It's certainly possible. I'm writing a new thriller now with a very strong character who could carry her own series. I already have ideas for future novels with her. I plan to submit the manuscript to T&M, but I’m under no obligation to sign with them. Yet, why wouldn't I… if the terms are as good as the last contract? Especially now that I know how effective the marketing machine is. So yes, it's certainly possible, but I'm very happy with T&M, and I hope to continue to partner with them. The only thing that might make me hesitate would be a long delay in time to market.

Friday, March 15, 2013


Recently I'd become acquainted with an ambitious writer who's chasing the dream of becoming a published author.  He'd read one of my books and asked if I would meet him for drinks and discuss my travels along this path.  When we got together one of the first questions he asked was, "So how do I go about getting published?"  To which I responded, "Is your book finished?"  Well, you seem like a very smart audience so I'm sure you've already guessed that he hadn't even started writing a book yet. 
You see, asking about the publishing process before you've finished polishing off your book is like a golfer asking what they should wear to the champions dinner before ever entering into an event.  Or even learning the sport.

We ended up having a terrific evening of drinks and appetizers and hours later I agreed to exchange chapters with him so we could critique each other's work along the way.  I'm always searching for new eyes for my writing and he was excited about the idea of working together. 
Now fast forward a month.  This writer sends me the first 40 pages of his book to review and we agree to meet once again for drinks to discuss his writing.  I must say this guy was an English major and had probably one of the strongest command of narrative I've ever seen.  There was no doubt he could write.  His story began with a young woman trapped in a torrential rain storm up in the mountains where a strange man finds her unconscious and keeps her safe and sheltered through the night.  I was fascinated to find out where the story was going only to discover the woman fantasizing about having sex with her rescuer the moment she awakes.  And when I say fantasizing, I mean a body-thrusting, orifice-penetrating, erection-filled sexual fantasy that would make Hugh Hefner blush.  Then , two scenes later, she's reminiscing about the first night she'd slept with her husband and explained parts of her anatomy her gynecologist hadn't thought of checking.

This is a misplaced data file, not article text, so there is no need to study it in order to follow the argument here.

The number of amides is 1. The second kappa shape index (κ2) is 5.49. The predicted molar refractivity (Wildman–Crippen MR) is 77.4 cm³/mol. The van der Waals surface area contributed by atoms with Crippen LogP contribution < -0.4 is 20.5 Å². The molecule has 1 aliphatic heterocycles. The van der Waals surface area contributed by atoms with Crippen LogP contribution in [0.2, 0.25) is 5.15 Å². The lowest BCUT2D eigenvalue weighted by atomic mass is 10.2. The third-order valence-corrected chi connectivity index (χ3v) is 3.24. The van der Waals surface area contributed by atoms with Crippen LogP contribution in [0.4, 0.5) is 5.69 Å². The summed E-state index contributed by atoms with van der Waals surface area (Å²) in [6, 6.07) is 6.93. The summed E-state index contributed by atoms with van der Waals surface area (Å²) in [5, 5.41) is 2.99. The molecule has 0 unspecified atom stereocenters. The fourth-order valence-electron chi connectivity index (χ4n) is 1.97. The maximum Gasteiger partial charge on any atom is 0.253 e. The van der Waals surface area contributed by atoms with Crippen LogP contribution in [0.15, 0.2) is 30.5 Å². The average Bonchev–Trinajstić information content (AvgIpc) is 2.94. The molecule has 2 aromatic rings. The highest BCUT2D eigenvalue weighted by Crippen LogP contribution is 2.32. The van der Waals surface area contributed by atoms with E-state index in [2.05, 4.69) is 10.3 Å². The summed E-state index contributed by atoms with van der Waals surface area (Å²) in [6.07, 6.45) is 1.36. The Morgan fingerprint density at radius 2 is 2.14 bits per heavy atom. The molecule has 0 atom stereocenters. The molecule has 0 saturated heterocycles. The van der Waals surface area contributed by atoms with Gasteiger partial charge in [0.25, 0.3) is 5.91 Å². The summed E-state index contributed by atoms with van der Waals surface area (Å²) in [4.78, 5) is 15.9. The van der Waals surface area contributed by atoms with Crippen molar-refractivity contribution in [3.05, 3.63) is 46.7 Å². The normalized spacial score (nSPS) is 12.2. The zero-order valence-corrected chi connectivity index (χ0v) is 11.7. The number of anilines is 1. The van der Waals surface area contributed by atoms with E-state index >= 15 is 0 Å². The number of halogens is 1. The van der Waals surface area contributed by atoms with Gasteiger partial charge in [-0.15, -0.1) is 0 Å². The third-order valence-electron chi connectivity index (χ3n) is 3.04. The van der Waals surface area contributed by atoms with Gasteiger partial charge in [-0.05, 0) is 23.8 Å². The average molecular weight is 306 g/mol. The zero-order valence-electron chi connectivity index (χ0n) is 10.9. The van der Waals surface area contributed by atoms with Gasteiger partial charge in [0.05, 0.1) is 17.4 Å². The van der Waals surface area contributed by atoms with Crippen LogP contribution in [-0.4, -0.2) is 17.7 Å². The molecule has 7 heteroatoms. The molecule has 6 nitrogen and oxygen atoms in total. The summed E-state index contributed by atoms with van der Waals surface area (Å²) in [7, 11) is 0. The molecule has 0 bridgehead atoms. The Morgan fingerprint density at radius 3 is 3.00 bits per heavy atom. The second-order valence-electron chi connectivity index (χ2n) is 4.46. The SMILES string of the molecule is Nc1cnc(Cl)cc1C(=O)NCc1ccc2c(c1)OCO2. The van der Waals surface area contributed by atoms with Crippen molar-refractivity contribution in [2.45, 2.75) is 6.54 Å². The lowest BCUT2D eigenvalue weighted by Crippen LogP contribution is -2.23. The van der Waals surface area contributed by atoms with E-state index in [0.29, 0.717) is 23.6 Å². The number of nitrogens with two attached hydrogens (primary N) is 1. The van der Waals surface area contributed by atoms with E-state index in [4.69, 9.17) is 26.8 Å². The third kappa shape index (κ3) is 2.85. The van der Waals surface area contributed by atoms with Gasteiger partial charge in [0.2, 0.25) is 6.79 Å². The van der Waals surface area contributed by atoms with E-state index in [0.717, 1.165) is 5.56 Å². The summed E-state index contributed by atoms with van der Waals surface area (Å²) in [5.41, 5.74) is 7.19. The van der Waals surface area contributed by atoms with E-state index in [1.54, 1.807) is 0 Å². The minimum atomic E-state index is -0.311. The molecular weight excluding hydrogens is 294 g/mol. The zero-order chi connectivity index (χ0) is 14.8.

Although these sexual interludes were sandwiched between some very intriguing storylines, I was curious if the writer knew exactly what type of story he was writing.  Surely he understood this was an erotic novel, right?  Wrong.  He told me that the sex scenes stop after the second chapter, but that his wife told him to throw some steamy action into his book because, well, sex sells.  He doesn't even like writing that stuff, he was just trying to tap into the E.L James fan base.

Everything I've just told you is true.  And I'll bet this isn't the only incident of a writer chasing after a dream which turns out to be someone else's.  Getting anything published these days is hard.  Try selling a short story to a literary magazine with a circulation of 300.  It's damn tough.  And while I am certainly no expert on which path to take on the way to success (whatever that may mean to you.) Please, if you really want to chase the dream and become an author and maybe even develop some loyal readers along the way--chase your dream.  You will have very few regrets along the way. 

Friday, March 1, 2013


The year-long wait is over.  The latest Nick Bracco thriller is now available exclusively on Amazon.  I rarely do any self-promotion, but once a year I release a new book and I've had so many readers asking when it will be released.  Well, the answer is today!